STEAM - including the arts and art integration - should be fundamental to our effort to reinvent our schools, our communities and our nation. We have been relatively slow as a country to recognise this. Several years ago US Secretary of Education Arne Duncan said, "The arts can no longer be treated as a frill ... Arts education is essential to stimulating the creativity and innovation that will prove critical for young Americans competing in a global economy." He is right. Innovation is not only about science and technology. Art not only enriches the drives the economy too, and we should not be shy of talking about this.

On 13th May we will be launching our Creative Education Agenda, hosted and supported by the Institution of Civil Engineers. The "E" in STEM needs the "A" in arts, it seems, as much as we do. The event will highlight the need for creative arts and science together, showcasing the contribution of crafts to robotics and music to bioinformatics. Now is not the time to cut arts investment!

And investing in the arts is good business too. The 2015 Warwick Commission Report "Enriching Britain: Culture, Creativity and Growth" highlighted the fact that the proportion of public spending on the arts, culture and heritage is only around 0.3% of total public spend. The 2013 Centre for Economy and Business Research (Cebr) Report "The contribution of the arts and culture to the national economy" noted that every £1 of public money invested in the arts has an income multiplier of more than £3, so this relatively modest public investment in the arts is money very well spent and can be a catalyst for economic regeneration.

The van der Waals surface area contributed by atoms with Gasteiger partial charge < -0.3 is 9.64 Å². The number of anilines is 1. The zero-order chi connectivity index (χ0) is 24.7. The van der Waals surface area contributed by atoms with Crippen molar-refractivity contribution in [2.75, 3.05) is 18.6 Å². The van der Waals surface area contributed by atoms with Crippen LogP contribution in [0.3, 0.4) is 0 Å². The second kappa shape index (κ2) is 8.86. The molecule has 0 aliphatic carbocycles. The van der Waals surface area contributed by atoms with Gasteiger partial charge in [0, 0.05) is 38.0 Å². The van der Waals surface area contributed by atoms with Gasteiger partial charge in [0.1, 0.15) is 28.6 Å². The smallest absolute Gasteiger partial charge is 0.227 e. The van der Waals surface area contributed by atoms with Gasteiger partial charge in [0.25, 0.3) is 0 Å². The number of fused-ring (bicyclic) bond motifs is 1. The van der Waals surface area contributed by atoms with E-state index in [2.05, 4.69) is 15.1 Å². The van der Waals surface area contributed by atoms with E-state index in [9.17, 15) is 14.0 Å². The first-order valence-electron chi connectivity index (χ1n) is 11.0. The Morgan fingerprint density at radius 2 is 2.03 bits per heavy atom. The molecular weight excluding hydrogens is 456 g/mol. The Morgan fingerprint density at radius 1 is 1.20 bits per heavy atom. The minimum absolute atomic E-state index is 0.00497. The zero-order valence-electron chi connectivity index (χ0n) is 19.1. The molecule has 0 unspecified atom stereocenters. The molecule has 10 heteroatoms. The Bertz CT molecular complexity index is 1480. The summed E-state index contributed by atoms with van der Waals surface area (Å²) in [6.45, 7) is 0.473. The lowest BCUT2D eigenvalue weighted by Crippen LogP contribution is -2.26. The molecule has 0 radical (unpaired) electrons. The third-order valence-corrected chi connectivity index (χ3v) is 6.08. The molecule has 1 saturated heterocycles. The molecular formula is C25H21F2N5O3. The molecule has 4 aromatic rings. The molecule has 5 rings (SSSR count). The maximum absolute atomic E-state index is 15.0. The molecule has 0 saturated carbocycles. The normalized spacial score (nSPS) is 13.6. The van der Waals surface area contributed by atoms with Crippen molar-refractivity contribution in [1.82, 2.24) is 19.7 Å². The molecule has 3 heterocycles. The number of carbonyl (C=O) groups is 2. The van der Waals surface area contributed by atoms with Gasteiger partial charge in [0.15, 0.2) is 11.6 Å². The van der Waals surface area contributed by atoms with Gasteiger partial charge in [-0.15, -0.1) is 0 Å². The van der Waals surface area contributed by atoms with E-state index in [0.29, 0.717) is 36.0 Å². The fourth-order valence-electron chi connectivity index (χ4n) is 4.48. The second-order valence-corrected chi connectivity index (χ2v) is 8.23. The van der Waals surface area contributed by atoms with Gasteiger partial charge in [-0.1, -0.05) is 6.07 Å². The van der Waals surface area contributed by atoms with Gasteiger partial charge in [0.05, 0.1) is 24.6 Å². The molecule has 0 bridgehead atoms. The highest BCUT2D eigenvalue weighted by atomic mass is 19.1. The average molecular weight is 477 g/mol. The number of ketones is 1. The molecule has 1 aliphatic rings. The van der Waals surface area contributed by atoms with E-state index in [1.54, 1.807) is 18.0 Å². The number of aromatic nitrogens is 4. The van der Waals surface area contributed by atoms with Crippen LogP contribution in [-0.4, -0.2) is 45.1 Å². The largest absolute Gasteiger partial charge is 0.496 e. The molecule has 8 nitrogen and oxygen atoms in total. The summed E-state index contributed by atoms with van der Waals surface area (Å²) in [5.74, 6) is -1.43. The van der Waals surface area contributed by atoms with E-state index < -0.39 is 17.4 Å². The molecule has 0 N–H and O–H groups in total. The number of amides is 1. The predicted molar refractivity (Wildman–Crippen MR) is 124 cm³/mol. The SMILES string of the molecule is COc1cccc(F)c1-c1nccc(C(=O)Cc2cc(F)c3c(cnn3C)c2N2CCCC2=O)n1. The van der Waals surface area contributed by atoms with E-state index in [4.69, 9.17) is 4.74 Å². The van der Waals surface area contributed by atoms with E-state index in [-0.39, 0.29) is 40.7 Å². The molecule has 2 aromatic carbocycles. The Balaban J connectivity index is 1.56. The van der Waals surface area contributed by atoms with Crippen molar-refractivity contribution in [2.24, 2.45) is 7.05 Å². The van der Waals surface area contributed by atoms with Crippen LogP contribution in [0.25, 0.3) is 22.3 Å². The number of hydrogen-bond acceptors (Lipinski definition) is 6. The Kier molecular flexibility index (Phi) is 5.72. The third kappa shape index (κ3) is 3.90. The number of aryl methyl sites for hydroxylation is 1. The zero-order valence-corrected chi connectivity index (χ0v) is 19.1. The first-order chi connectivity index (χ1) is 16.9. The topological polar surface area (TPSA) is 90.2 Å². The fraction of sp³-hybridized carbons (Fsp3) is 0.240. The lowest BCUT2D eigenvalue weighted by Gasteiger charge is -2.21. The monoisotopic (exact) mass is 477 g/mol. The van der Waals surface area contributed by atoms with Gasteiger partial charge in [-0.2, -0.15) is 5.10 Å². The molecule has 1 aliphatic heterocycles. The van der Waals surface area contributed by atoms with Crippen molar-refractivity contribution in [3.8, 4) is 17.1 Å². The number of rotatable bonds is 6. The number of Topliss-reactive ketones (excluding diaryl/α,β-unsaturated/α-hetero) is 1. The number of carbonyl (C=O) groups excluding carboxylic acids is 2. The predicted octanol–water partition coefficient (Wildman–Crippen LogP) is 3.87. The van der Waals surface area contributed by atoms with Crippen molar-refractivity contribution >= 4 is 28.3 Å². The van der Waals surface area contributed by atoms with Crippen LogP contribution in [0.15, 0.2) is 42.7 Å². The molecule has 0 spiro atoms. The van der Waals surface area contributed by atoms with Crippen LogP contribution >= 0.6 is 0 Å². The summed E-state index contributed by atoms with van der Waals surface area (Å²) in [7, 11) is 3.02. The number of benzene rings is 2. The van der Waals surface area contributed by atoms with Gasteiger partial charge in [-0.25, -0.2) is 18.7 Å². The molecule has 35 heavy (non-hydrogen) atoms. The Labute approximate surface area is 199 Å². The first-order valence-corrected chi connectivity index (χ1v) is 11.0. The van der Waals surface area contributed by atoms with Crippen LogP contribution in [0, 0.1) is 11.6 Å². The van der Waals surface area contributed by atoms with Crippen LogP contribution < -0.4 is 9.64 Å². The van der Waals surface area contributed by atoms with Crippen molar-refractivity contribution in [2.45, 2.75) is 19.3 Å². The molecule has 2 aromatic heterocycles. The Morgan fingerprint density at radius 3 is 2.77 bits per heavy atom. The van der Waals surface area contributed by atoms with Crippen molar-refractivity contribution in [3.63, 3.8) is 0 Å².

Creative Industries

The Federation will always make the case for strong public funding alongside entrepreneurialism and investment. Public funding is a key part of the mix. But we are also trying to do the best we can in times of austerity to look at alternative funding and finance as well, and later in the year will produce a guide for members about how to access all sources of available investment, both public and private.

There are many other points on our agenda, from working to improve funding and programmes for skills and training to addressing the problems of the high costs for artists of finding space to work. There is so much to do, and we need your help.

Tell us your stories. We want to hear about your triumphs, your challenges, your ups and downs. We want to hear how you combine talent, imagination, technical expertise, modest amounts of investment, and hard graft for long hours to create magical forms of artistic expression. And we will tell these inspirational stories to government and the wider world, weaving them into a tapestry too powerful for even the most dogged philistine to ignore!

There are many ways to get involved. Become a member. Be part of the action.

Images © Ian Watts.


The Dance Space vision by Charlotte Vincent

Monday, 27 April 2015 11:23

Good Evening

I am Charlotte Vincent, Artistic Director of Vincent Dance Theatre, a middle scale ensemble that makes and tours collaboratively made performance work, with movement, scenography and live music at its core. VDT aim to make work that moves people and makes them think. This year we celebrate 21 Years of making and touring original work.